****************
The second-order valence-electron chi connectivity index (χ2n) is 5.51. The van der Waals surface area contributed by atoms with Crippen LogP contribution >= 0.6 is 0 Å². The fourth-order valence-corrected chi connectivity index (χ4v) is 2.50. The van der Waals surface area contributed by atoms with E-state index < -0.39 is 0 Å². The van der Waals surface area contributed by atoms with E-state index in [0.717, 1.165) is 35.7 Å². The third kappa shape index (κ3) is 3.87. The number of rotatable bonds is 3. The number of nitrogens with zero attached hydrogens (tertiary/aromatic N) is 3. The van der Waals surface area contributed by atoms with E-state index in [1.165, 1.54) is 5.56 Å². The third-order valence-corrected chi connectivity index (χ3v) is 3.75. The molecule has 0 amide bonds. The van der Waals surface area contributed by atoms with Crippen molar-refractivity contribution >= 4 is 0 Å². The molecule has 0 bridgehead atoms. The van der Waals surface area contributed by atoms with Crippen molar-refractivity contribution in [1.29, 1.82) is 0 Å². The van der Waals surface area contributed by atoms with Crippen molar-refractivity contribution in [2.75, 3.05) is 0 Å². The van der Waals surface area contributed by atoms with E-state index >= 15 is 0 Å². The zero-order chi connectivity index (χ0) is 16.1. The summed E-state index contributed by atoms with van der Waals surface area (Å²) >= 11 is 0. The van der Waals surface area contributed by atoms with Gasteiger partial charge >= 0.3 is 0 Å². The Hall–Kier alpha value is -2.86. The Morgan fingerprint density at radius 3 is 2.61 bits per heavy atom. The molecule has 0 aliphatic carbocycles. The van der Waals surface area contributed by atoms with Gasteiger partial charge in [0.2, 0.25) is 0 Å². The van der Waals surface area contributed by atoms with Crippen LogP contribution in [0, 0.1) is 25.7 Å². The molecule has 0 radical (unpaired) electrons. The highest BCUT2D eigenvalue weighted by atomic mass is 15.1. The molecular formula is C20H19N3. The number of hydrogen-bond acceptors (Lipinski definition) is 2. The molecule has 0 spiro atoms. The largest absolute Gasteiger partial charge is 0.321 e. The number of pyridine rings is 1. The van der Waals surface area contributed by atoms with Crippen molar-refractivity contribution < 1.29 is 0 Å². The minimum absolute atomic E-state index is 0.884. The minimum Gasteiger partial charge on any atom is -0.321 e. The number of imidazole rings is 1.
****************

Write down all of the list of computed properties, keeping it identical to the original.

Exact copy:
The second-order valence-electron chi connectivity index (χ2n) is 5.51. The van der Waals surface area contributed by atoms with Crippen LogP contribution >= 0.6 is 0 Å². The fourth-order valence-corrected chi connectivity index (χ4v) is 2.50. The van der Waals surface area contributed by atoms with E-state index < -0.39 is 0 Å². The van der Waals surface area contributed by atoms with E-state index in [0.717, 1.165) is 35.7 Å². The third kappa shape index (κ3) is 3.87. The number of rotatable bonds is 3. The number of nitrogens with zero attached hydrogens (tertiary/aromatic N) is 3. The van der Waals surface area contributed by atoms with E-state index in [1.165, 1.54) is 5.56 Å². The third-order valence-corrected chi connectivity index (χ3v) is 3.75. The molecule has 0 amide bonds. The van der Waals surface area contributed by atoms with Crippen molar-refractivity contribution >= 4 is 0 Å². The molecule has 0 bridgehead atoms. The van der Waals surface area contributed by atoms with Crippen molar-refractivity contribution in [1.29, 1.82) is 0 Å². The van der Waals surface area contributed by atoms with Crippen molar-refractivity contribution in [2.75, 3.05) is 0 Å². The van der Waals surface area contributed by atoms with E-state index >= 15 is 0 Å². The zero-order chi connectivity index (χ0) is 16.1. The summed E-state index contributed by atoms with van der Waals surface area (Å²) >= 11 is 0. The van der Waals surface area contributed by atoms with Gasteiger partial charge >= 0.3 is 0 Å². The Hall–Kier alpha value is -2.86. The Morgan fingerprint density at radius 3 is 2.61 bits per heavy atom. The molecule has 0 aliphatic carbocycles. The van der Waals surface area contributed by atoms with Gasteiger partial charge in [0.2, 0.25) is 0 Å². The van der Waals surface area contributed by atoms with Crippen LogP contribution in [0, 0.1) is 25.7 Å². The molecule has 0 radical (unpaired) electrons. The highest BCUT2D eigenvalue weighted by atomic mass is 15.1. The molecular formula is C20H19N3. The number of hydrogen-bond acceptors (Lipinski definition) is 2. The molecule has 0 spiro atoms. The largest absolute Gasteiger partial charge is 0.321 e. The number of pyridine rings is 1. The van der Waals surface area contributed by atoms with Crippen molar-refractivity contribution < 1.29 is 0 Å². The minimum absolute atomic E-state index is 0.884. The minimum Gasteiger partial charge on any atom is -0.321 e. The number of imidazole rings is 1.